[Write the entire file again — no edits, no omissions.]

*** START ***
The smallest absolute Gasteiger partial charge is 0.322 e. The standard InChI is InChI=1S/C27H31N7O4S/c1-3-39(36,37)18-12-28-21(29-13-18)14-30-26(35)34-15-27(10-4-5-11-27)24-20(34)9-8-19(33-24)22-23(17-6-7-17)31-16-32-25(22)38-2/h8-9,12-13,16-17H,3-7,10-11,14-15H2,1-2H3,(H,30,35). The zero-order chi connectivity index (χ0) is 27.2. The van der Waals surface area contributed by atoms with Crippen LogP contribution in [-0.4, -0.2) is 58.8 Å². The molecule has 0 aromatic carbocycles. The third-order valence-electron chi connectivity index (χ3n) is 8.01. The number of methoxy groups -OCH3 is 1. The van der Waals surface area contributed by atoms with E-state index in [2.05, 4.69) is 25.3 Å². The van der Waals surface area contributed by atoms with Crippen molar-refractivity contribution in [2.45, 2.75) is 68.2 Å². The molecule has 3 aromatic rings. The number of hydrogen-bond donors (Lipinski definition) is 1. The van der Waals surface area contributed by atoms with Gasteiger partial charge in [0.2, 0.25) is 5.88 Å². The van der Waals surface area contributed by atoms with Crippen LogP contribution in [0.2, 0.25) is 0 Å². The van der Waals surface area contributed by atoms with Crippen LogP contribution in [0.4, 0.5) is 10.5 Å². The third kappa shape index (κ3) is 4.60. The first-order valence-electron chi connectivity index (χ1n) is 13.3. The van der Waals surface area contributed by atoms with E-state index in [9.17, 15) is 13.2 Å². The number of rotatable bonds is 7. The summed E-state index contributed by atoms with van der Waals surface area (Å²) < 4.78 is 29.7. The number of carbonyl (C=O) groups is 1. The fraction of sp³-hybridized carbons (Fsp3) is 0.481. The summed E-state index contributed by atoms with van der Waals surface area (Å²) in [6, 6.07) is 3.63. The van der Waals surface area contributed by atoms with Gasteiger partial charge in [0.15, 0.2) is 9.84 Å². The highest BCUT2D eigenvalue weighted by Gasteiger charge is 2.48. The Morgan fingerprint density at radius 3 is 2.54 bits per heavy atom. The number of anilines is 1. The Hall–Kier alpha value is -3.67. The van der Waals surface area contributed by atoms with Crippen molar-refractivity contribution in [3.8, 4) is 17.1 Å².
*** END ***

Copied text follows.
The smallest absolute Gasteiger partial charge is 0.322 e. The standard InChI is InChI=1S/C27H31N7O4S/c1-3-39(36,37)18-12-28-21(29-13-18)14-30-26(35)34-15-27(10-4-5-11-27)24-20(34)9-8-19(33-24)22-23(17-6-7-17)31-16-32-25(22)38-2/h8-9,12-13,16-17H,3-7,10-11,14-15H2,1-2H3,(H,30,35). The zero-order chi connectivity index (χ0) is 27.2. The van der Waals surface area contributed by atoms with Crippen LogP contribution in [-0.4, -0.2) is 58.8 Å². The molecule has 0 aromatic carbocycles. The third-order valence-electron chi connectivity index (χ3n) is 8.01. The number of methoxy groups -OCH3 is 1. The van der Waals surface area contributed by atoms with E-state index in [2.05, 4.69) is 25.3 Å². The van der Waals surface area contributed by atoms with Crippen molar-refractivity contribution in [2.45, 2.75) is 68.2 Å². The molecule has 3 aromatic rings. The number of hydrogen-bond donors (Lipinski definition) is 1. The van der Waals surface area contributed by atoms with Gasteiger partial charge in [0.2, 0.25) is 5.88 Å². The van der Waals surface area contributed by atoms with Crippen LogP contribution in [0.2, 0.25) is 0 Å². The van der Waals surface area contributed by atoms with Crippen LogP contribution in [0.4, 0.5) is 10.5 Å². The third kappa shape index (κ3) is 4.60. The first-order valence-electron chi connectivity index (χ1n) is 13.3. The van der Waals surface area contributed by atoms with E-state index in [9.17, 15) is 13.2 Å². The number of rotatable bonds is 7. The summed E-state index contributed by atoms with van der Waals surface area (Å²) < 4.78 is 29.7. The number of carbonyl (C=O) groups is 1. The fraction of sp³-hybridized carbons (Fsp3) is 0.481. The summed E-state index contributed by atoms with van der Waals surface area (Å²) in [6, 6.07) is 3.63. The van der Waals surface area contributed by atoms with Gasteiger partial charge in [0.15, 0.2) is 9.84 Å². The highest BCUT2D eigenvalue weighted by Gasteiger charge is 2.48. The Morgan fingerprint density at radius 3 is 2.54 bits per heavy atom. The number of anilines is 1. The Hall–Kier alpha value is -3.67. The van der Waals surface area contributed by atoms with Crippen molar-refractivity contribution in [3.8, 4) is 17.1 Å².